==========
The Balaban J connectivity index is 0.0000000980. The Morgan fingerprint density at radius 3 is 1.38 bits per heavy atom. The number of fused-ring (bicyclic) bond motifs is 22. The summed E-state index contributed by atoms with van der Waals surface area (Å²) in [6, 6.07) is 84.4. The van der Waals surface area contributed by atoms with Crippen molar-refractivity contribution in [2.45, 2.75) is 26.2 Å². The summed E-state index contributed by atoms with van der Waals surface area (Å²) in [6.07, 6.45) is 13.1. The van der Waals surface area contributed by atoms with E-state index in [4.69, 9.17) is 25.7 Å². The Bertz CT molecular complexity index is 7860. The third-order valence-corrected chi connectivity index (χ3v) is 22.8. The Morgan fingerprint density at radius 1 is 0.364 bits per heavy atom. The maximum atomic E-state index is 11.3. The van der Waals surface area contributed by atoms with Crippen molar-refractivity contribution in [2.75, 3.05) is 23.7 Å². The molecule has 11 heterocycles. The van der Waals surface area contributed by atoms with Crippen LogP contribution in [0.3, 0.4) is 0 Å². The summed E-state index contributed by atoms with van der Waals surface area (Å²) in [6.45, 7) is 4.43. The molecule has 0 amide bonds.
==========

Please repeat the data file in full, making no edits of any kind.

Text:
The Balaban J connectivity index is 0.0000000980. The Morgan fingerprint density at radius 3 is 1.38 bits per heavy atom. The number of fused-ring (bicyclic) bond motifs is 22. The summed E-state index contributed by atoms with van der Waals surface area (Å²) in [6, 6.07) is 84.4. The van der Waals surface area contributed by atoms with Crippen molar-refractivity contribution in [2.45, 2.75) is 26.2 Å². The summed E-state index contributed by atoms with van der Waals surface area (Å²) in [6.07, 6.45) is 13.1. The van der Waals surface area contributed by atoms with E-state index in [4.69, 9.17) is 25.7 Å². The Bertz CT molecular complexity index is 7860. The third-order valence-corrected chi connectivity index (χ3v) is 22.8. The Morgan fingerprint density at radius 1 is 0.364 bits per heavy atom. The maximum atomic E-state index is 11.3. The van der Waals surface area contributed by atoms with Crippen molar-refractivity contribution in [2.75, 3.05) is 23.7 Å². The molecule has 11 heterocycles. The van der Waals surface area contributed by atoms with Crippen LogP contribution in [0.3, 0.4) is 0 Å². The summed E-state index contributed by atoms with van der Waals surface area (Å²) in [6.45, 7) is 4.43. The molecule has 0 amide bonds.